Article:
Recent Submissions

  • NGO-state relations in the monitoring of illegal forest logging and wildlife trafficking in Central Africa

    Mbzibain, Aurelian; Tchoudjen, Teodyl Nkuintchua (Elsevier, 2021-08-28)
    Independent forest monitoring (IFM) by Non-Governmental Organizations (NGOs) emerged in the late 1990s as a forest governance mechanism in response to rising forest crime in Asia and Central Africa. IFM is the use of an independent third party that, by agreement or not with state authorities, provides an assessment of legal compliance, and observation of and guidance on official forest law enforcement systems. The success of IFM by NGOs is therefore, inextricably linked to the nature of the relationship with state authorities yet this relationship has neither been explored nor understood. There is scant empirical research on this mechanism globally. This paper addresses these gaps through participatory observation, documentary analysis and interviews with leaders of five NGOs at the forefront of forest and wildlife monitoring in Central Africa. Using Najam (2000) 4-C framework, we find complex and fluid relationships ranging from cooperation, complementarity, confrontation and instrumentalization. Complementarity and confrontation emerge as the most important relationship types while cooperation is the least prevalent relationship. In response to challenges in the relationships, NGOs use a repertoire of strategies and tactics to influence the state in pursuit of their goals. Unfortunately, significant dependence on a limited stream of intermittent external donor funding and lack of clearly articulated influence and advocacy strategies, limit the potential contribution of IFM to the fight against forest and wildlife crime in Central Africa. The implications for IFM organisations, national governments and donor agencies are discussed.
  • Environmental commitment and innovation as catalysts for export performance in family firms

    Haddoud, Mohamed Yacine; Onjewu, Adah-Kole Emmanuel; Nowiński, Witold (Elsevier, 2021-08-31)
    Recognizing the extent of inconclusive findings in the environmental commitment – export performance nexus, this study examines this link in order to reduce theoretical ambiguity. The paper focuses on family firms in Poland and assesses the distinct rate of export intensity resulting from strategic commitment to environmental issues, through product innovation and process innovation. Analyzing a sample of 409 firms sourced from the World Bank Enterprise Survey database, the results indicate that strategic commitment to environmental issues encourages process innovation but not product innovation. In turn, process innovation increases export intensity while product innovation does not. It is also found that quality certifications interact with the relationship between strategic commitment to environmental issues and product innovation. These findings pose important theoretical implications and offer insights to stakeholders particularly interested in the sustainable practices of family firms.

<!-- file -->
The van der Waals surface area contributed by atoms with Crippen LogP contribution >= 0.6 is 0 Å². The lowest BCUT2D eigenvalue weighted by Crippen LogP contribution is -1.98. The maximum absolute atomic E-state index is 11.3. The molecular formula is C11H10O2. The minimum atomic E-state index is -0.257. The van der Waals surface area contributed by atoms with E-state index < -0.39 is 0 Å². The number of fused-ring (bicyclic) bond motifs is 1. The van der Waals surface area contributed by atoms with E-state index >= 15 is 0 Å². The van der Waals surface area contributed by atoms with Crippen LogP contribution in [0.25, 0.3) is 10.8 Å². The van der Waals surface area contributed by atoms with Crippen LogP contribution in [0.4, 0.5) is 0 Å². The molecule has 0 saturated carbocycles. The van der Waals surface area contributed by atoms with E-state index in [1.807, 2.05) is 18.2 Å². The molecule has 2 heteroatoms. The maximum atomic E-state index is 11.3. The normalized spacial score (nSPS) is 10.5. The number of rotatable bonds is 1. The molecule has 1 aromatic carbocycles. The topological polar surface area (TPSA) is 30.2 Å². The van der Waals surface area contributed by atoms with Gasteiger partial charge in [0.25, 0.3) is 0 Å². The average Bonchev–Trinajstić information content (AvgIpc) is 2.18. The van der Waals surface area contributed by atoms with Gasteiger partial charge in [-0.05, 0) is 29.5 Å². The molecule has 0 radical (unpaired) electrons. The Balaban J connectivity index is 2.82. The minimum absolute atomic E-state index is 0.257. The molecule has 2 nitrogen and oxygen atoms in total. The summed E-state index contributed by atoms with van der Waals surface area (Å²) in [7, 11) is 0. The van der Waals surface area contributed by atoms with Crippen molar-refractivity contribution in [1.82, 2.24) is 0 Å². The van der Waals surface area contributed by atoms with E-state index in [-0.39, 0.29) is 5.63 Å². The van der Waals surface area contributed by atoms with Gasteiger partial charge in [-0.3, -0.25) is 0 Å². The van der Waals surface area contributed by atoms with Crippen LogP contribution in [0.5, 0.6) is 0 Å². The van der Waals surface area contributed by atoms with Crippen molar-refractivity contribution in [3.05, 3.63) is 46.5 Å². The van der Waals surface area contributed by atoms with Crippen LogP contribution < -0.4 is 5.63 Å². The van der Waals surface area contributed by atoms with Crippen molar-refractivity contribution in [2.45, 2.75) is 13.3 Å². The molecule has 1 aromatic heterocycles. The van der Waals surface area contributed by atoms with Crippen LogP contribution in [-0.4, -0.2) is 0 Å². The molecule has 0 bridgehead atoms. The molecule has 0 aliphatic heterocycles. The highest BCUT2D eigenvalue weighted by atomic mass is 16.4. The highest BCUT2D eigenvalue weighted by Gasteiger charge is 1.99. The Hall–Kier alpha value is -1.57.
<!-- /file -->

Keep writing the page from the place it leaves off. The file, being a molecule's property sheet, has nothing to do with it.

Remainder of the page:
• Central bank digital currency: What is it and why now?

    Barnes, Matthew (Thomson Reuters, 2021-09-01)
    A central bank digital currency ( CBDC) is electronic in nature and one which amounts to the currency of the country implementing it. The value of a CBDC is the same as the physical form, i.e. a £10 CBDC would equate to a £10 bank note. It is not classed as a cryptocurrency, which is a form of digital currency, however, the Bank of England has said that it may use the distributed ledger technology ( DLT) which is utilised for cryptocurrency. Central banks are researching into the benefits and implications of a CBDC, such as making payments more resilient and faster, and adapting to the digital economy. Cynically, it appears that central banks are concerned by the potential of cryptocurrencies becoming mainstream and making central banks redundant. This article will explore the following: what is a CBDC, why is it being explored now and the future of money and payment services.